Another great day of flying at the Buckeye Air Fair.
One of the things I like to do with my helicopter is to appear at outdoor events to offer inexpensive 8-10 minute helicopter rides in the area. I’ve done this as often as possible, notably at Robson’s Mining World, the Thunderbird Balloon Classic, the Mohave Country Fair, the ghost town of Stanton, Yarnell Daze, a shoot in Wickieup, and the Buckeye Air Fair.
We went back to Buckeye yesterday. The weather was better than last year — not nearly as windy — and although the forecast called for cloudy skies, it was mostly sunny. That drew in a lot more aircraft. That and the fact that the folks at Buckeye obviously know a thing or two about advertising their airport events to pilots.
It was a great event. There was an Albatross on static display, as well as a Groen Brothers gyroplane and a few other planes. Two medivac helicopters showed up for static display after I started flying and left before I’d finished, so I didn’t have a chance to talk to them. There was a bouncy thing for kids and someone selling pinwheels and kites. There were multiple food vendors selling barbeque, fry bread, chicken, hot dogs, and other stuff. A flight school was there, soliciting students. Game and Fish had a big trailer with some kind of display about shooting safety. (I guess they want to make sure Arizonans don’t mistake an elderly man for a quail while hunting.) They raffled off all kinds of prizes, including helicopter rides. Pilots flew in and out and were expertly guided to safe parking using a separate ground frequency. And there were parachute jumps, all landing at the northeast corner of the field. Sorry: no car show. After all, this was an airport event.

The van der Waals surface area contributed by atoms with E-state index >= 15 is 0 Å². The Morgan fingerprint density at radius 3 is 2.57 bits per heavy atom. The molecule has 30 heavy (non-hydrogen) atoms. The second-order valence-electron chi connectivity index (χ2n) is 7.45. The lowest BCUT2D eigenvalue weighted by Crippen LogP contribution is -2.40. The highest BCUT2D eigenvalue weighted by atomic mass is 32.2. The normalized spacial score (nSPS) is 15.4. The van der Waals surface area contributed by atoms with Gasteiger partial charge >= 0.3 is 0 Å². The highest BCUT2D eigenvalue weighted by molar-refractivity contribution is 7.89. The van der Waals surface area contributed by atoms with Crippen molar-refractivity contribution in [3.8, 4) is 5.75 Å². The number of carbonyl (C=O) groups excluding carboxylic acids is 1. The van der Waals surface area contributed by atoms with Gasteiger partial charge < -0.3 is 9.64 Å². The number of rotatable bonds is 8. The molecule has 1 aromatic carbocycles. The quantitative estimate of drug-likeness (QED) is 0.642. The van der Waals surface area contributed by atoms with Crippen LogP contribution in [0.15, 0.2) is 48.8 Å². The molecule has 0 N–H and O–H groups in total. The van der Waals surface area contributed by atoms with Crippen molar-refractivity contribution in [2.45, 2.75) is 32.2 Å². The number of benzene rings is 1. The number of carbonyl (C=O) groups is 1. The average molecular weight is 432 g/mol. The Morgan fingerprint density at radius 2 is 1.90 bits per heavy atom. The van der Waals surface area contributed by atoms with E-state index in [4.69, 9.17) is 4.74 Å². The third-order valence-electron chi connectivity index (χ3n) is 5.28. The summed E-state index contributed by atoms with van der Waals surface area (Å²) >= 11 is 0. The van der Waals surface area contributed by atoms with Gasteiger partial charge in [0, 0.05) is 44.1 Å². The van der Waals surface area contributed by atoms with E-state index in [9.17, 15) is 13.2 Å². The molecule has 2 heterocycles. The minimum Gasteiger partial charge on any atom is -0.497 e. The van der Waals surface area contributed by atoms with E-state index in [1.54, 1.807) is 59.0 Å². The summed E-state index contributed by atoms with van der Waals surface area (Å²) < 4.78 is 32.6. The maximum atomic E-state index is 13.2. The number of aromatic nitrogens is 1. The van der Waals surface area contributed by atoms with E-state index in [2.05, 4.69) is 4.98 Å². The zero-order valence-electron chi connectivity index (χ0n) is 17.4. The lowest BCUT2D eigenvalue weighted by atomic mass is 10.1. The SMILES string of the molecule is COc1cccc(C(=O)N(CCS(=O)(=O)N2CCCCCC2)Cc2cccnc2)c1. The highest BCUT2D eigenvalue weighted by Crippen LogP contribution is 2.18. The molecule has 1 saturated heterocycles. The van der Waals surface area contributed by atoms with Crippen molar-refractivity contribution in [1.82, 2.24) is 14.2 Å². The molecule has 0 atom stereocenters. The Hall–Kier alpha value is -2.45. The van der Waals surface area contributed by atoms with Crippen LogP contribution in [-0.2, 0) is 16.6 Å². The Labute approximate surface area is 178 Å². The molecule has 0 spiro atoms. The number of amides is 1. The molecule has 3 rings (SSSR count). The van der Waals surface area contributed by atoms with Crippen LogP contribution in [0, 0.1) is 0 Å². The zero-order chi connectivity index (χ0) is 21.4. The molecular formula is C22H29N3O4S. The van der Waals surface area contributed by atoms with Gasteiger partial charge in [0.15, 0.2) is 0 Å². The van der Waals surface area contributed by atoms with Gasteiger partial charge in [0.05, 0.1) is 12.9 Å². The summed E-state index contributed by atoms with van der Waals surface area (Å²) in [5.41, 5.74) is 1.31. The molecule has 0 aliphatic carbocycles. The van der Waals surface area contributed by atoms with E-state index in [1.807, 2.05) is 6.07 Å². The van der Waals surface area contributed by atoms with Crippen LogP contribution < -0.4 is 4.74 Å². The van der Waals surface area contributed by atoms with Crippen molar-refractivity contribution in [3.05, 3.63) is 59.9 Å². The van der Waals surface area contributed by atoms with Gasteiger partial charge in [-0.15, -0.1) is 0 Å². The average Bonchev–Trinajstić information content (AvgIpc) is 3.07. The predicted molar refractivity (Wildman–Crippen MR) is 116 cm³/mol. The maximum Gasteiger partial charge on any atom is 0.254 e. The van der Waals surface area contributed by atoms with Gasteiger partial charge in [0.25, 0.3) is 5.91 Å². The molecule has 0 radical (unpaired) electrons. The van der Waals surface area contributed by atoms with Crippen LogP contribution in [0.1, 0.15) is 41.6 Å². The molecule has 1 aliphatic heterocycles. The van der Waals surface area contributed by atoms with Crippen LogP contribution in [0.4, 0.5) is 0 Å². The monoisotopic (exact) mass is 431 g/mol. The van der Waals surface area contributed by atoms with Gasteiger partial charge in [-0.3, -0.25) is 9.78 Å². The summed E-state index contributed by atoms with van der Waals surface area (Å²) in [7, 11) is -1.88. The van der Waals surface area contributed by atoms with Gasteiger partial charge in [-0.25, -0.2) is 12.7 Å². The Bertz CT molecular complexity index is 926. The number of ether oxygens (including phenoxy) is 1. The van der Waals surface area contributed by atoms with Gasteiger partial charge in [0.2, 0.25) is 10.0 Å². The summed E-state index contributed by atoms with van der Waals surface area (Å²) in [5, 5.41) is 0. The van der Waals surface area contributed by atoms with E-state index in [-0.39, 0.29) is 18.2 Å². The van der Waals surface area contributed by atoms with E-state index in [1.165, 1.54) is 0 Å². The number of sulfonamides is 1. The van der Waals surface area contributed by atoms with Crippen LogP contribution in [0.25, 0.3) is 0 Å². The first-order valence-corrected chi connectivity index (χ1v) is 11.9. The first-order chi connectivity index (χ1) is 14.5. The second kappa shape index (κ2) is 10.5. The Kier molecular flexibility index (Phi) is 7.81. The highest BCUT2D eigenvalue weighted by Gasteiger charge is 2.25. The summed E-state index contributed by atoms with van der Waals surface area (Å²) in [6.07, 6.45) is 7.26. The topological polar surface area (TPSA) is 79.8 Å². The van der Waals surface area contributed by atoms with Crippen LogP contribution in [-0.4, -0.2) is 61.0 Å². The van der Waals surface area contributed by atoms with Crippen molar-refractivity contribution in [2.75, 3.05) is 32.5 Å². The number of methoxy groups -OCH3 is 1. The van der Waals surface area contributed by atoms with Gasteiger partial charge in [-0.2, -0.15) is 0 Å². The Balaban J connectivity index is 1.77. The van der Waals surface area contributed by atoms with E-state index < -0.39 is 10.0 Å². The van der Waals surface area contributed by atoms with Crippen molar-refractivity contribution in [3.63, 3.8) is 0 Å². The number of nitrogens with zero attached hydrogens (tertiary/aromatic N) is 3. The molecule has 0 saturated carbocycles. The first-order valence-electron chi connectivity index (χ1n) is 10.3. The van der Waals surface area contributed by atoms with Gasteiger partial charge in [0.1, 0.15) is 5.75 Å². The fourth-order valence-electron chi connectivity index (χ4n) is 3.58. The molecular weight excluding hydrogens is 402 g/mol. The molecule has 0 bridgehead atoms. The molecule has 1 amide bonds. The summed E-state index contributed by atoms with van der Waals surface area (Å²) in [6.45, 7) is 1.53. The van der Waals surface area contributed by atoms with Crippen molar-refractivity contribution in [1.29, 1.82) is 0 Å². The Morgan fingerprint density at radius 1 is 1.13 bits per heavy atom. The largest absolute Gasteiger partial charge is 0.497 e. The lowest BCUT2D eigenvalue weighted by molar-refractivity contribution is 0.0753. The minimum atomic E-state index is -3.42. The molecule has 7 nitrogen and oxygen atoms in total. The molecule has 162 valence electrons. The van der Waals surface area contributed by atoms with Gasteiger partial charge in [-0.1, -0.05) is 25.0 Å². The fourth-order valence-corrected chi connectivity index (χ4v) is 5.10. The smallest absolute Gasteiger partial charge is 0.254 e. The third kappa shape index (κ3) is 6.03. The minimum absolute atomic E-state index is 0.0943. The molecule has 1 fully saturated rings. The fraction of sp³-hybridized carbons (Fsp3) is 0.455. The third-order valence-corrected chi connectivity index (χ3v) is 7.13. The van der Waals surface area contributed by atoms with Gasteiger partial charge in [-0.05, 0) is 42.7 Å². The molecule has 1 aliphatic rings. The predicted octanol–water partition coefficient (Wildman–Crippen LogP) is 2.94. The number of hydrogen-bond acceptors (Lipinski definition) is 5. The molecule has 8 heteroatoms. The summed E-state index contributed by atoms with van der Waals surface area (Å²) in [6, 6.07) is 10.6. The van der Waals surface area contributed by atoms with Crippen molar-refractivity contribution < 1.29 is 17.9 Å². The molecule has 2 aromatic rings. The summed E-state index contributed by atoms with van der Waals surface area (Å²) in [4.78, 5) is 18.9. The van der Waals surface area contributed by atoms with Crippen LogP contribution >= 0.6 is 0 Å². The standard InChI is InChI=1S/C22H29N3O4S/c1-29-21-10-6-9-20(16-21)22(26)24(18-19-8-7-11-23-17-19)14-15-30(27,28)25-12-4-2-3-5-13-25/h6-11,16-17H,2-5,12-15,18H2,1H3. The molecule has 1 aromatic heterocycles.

The event started late — from my point of view, anyway — at 10 AM. But Mike and I were there and set up by 9:15 AM. Although they’d originally positioned us on a dead-end taxiway near the parachute jump zone, I wasn’t too comfortable about that. I don’t think the jumpers would have been, either. So they moved us to a closed-off taxiway. It was an excellent location, clearly visible from the event’s entrance, yet easily secured. I parked with the helicopter’s nose facing the crowd and its tail pointing out toward the taxiway. There was no real possibility of onlookers walking behind the helicopter because there was no reason to go out there. Heavy-duty orange construction cones blocked off the taxiway on either side so planes wouldn’t be tempted to use it while I was out. The folks at Buckeye graciously provided a folding table and three chairs for us to set up shop.
It was a good thing we set up early. The crowd started coming in at 9:30 and I immediately have my first ride of the day. To say that I didn’t shut down until 4:30 is an overstatement, but only because I had to shut down twice for fuel, food, and a bathroom stop. My two breaks were only 15 minutes long; I flew the rest of the day. One of Mike’s co-workers, Steve (recently moved her from Iowa), showed up at about 10:30 to help out. Not a moment too soon; by then, the crowd was building.
The route started at the airport, headed south along the taxiway, and then east to the town of Buckeye. It passed over farm fields that were freshly sown with cotton or corn and alfalfa fields being harvested. Closer to town, you could clearly see that some farmers had sold out to developers and houses were being planted instead of crops. We circled back, crossing over a large (but not huge) dairy farm and more farm fields before landing back at the airport. My arrivals and departures were one of the big attractions at the show; at one point, I came in and saw at least 50 people lined up along the ramp area, watching me. Good thing the helicopter was clean.